An ambitious startup named Uber is looking to transform logistics and delivery the way Amazon changed the retail industry. IT executives, get ready for another Internet-driven disruption.
Like Amazon, Uber started with a niche product. In Amazon's case it was books. Uber began as a mobile app enabling city dwellers to summon a car service -- also known as a "black car" -- to get from place to place.
Since it tested in New York and launched in San Francisco in 2010, Uber spread to other cities and suburbs, and branched out to SUVs and plain cars .
I recently bit the bullet, joined the 21st century, and tried Uber for the first time. And then the second and third. I was hooked. It's a fantastic experience.
You can see the possibility for disruption in the taxicab and car-service industry. It's a classic Internet story of reducing administrative costs and friction. The customer doesn't need to bother phoning to get a cab. You just tap a button, and the car appears a few minutes later. Likewise, you don't have to pay when you've arrived; all of that is managed by the app. The passenger gets out of the car and walks away, as if being dropped off by a friend.
The Indianapolis Star's Leslie Bailey explains in this video:
The professional drivers I've talked to love the service. One had been a taxi driver in LA; he said the dispatch companies there are hard to work for, have junky cars, and keep too much money. Uber lets him work independently, own his own vehicle, and keep more of the money. Other drivers say Uber is a great way to pick up fares and extra income during periods when their main business is slow. (One driver complained that the app kept pinging him and drained the battery on his iPhone. I take his opinion with a grain of salt. I've known him a long time. He loves to complain. It's one of the reasons we get along...)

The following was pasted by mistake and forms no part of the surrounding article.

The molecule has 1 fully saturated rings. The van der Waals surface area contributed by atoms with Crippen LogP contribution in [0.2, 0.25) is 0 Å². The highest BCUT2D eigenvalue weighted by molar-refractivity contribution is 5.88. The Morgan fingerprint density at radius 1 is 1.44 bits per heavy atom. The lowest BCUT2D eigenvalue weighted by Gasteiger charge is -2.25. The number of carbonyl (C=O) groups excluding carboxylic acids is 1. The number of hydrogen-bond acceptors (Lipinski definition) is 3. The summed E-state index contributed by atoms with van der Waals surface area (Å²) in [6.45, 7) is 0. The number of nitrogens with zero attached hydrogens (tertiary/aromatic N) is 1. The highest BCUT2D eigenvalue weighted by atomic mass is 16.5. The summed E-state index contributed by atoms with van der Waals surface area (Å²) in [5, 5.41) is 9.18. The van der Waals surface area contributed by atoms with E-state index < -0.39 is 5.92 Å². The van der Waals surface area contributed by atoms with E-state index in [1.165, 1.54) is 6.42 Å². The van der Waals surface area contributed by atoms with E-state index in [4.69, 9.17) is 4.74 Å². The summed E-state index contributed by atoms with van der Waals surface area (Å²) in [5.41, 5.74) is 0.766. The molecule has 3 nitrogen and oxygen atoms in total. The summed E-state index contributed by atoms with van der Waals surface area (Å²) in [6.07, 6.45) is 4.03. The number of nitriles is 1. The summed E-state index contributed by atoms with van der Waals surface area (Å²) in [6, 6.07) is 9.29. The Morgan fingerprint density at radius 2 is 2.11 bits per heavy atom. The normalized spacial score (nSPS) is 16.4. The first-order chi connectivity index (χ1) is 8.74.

But the disruption goes further than taxis and car services. Because Uber is so inexpensive and convenient, it can replace a car for many people. It has at our house. I work from home, and my wife is home all day as well. We barely need one car -- let alone one for each of us. And yet, every month or two we both have to be somewhere the same day. I used to say what we really need was one-and-a-half cars. And Uber provides that half-car. It's there when we need it. Maybe one day we'll go entirely car-less and just rely on Uber. Maybe many people will.
But wait. There's more.
You don't have to be a Steve-Jobs-ian genius to see that Uber can carry more kinds of cargo than hairless primates. Anything that can fit into a car can be carried by Uber. Imagine every restaurant in a half-hour radius is now a take-out place. Imagine Best Buy beating Amazon at its own game, combining showrooming and product delivery. Now imagine the same networked economies applied to everyone who owns a truck or private plane. The possibilities get unpredictable and exciting.
Which is not to say that Uber is unstoppable. A couple of things can kill it:
Poor execution. That doesn't matter for the purposes of this discussion. If Uber stumbles and falls, some other company will pick up the banner.
Regulatory capture. Incumbent businesses in the logistics and transportation industry have billions of dollars and incentive to fight hard for their survival. Look for them to pass laws and regulations making it hard for Uber and other companies like it (Lyft, SideCar, Instacab, etc.) to do business. Heck, some of these will be good laws, maintaining public safety standards. But Uber has learned to play the regulatory game in California, Washington, D.C., Massachusetts, and elsewhere.
I'm not the only one who thinks Uber is potentially disruptive. Read more:
How the Mobile Internet Puts Zipcar in the Fast Lane
Who Wants a 25-Hour Work Week and a Round Desk?
More Internet = Less Stuff. That's a Big Deal for Business
— Mitch Wagner, , Editor in Chief, Internet Evolution